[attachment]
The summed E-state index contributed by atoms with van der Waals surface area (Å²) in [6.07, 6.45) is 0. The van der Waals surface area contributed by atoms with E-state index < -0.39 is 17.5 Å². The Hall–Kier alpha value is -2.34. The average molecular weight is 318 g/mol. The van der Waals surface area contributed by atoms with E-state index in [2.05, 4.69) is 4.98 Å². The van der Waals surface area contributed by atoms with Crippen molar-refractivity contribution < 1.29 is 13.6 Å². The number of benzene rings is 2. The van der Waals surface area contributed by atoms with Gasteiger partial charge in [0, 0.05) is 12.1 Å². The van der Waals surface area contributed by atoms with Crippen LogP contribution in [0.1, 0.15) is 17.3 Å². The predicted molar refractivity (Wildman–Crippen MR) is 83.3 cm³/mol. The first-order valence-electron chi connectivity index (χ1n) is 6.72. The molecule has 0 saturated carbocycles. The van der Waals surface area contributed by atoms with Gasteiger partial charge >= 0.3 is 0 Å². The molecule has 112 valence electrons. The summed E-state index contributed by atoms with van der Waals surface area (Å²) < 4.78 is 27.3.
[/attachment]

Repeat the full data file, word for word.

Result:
The summed E-state index contributed by atoms with van der Waals surface area (Å²) in [6.07, 6.45) is 0. The van der Waals surface area contributed by atoms with E-state index < -0.39 is 17.5 Å². The Hall–Kier alpha value is -2.34. The average molecular weight is 318 g/mol. The van der Waals surface area contributed by atoms with E-state index in [2.05, 4.69) is 4.98 Å². The van der Waals surface area contributed by atoms with Crippen molar-refractivity contribution < 1.29 is 13.6 Å². The number of benzene rings is 2. The van der Waals surface area contributed by atoms with Gasteiger partial charge in [0, 0.05) is 12.1 Å². The van der Waals surface area contributed by atoms with Crippen LogP contribution in [0.1, 0.15) is 17.3 Å². The predicted molar refractivity (Wildman–Crippen MR) is 83.3 cm³/mol. The first-order valence-electron chi connectivity index (χ1n) is 6.72. The molecule has 0 saturated carbocycles. The van der Waals surface area contributed by atoms with Gasteiger partial charge >= 0.3 is 0 Å². The molecule has 112 valence electrons. The summed E-state index contributed by atoms with van der Waals surface area (Å²) < 4.78 is 27.3.